Evolution and Revolution in Anatomic Pathology Discussed by Experts at Cold Springs Harbor Laboratory This Week

Because of ongoing advances in gene sequencing and the data analytics needed to interpret that information, new approaches to clinical care are becoming available to physicians and pathologists

COLD SPRING HARBOR, NEW YORK—Internationally-recognized as a leader in bringing together the brightest minds in genetics, the Banbury Center at the Cold Spring Harbor Laboratory (CSHL) produced a three-day conference here last week to explore the future state of anatomic pathology and identify opportunities in genetic medicine and image sciences that play to the strengths of the nation’s pathology laboratories.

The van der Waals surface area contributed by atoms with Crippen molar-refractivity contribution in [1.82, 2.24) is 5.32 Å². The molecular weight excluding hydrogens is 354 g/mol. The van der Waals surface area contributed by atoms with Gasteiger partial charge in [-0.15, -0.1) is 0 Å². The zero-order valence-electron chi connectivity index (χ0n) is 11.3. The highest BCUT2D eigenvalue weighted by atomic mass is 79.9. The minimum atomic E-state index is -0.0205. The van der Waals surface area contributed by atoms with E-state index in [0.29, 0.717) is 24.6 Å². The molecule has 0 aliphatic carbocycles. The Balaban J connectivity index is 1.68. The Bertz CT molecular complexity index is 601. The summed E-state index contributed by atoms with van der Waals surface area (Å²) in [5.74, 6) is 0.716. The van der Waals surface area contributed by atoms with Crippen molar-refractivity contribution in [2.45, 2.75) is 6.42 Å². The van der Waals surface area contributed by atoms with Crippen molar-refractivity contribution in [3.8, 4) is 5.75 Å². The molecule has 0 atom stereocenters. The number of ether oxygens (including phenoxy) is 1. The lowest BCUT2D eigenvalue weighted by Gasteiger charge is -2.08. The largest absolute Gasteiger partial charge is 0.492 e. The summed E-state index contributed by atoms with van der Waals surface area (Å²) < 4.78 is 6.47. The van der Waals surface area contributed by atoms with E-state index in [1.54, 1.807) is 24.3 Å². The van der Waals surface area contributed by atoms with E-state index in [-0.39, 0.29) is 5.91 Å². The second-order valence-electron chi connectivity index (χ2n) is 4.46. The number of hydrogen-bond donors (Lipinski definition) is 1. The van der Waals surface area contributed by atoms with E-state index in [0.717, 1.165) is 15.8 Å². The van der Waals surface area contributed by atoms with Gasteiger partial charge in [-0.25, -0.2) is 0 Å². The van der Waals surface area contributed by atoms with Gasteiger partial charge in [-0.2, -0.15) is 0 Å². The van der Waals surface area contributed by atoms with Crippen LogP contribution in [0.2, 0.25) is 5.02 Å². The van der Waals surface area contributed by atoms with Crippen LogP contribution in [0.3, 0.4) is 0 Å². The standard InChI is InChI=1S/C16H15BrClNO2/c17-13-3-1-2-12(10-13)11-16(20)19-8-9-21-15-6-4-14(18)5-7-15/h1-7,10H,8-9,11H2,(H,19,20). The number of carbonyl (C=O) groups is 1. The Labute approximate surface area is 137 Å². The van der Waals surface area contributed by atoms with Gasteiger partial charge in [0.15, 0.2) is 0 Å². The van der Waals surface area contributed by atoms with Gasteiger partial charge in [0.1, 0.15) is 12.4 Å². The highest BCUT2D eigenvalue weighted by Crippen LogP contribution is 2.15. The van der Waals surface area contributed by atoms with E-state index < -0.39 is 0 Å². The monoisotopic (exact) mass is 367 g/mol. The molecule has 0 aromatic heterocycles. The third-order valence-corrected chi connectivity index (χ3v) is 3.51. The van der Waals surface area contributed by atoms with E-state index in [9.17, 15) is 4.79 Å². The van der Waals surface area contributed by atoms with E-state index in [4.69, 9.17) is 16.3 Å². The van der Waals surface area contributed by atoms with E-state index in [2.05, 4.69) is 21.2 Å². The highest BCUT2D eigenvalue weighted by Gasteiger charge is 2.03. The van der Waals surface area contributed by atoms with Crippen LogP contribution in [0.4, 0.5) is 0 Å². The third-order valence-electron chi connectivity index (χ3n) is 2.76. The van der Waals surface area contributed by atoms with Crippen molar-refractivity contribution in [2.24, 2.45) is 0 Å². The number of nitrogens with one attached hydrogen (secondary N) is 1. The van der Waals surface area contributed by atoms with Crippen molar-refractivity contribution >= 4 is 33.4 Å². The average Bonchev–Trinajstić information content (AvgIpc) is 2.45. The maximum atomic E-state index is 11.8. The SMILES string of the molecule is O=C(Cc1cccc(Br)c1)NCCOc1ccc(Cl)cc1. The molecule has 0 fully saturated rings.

“Evolution and Revolution in Anatomic Pathology: Automation, Machine-Assisted Diagnostics, Molecular Prognostics, and Theranostics” was the title, and the meeting’s organizers were CSHL and the Department of Pathology and Laboratory Medicine at Northwell Health.

Cold Spring Harbor Laboratory Founded in 1890

The Cold Spring Harbor Laboratory has a long history and an enviable reputation. It was founded in 1890 to train teachers in biology. However, by 1904, the laboratory’s mission had been expanded to include research in genetics. In 1924, the research mission was further enlarged to include quantitative biology—in particular, physiology and biophysics.

It was in 1968 that Nobel laureate James Watson, then a professor at Harvard University, accepted the directorship of the Cold Spring Harbor Laboratory while also keeping his professorship at Harvard University. Watson served at some level of leadership until 2008, when he became Chancellor Emeritus. Currently CSHL laboratory houses about 200 research-related personnel. (more…)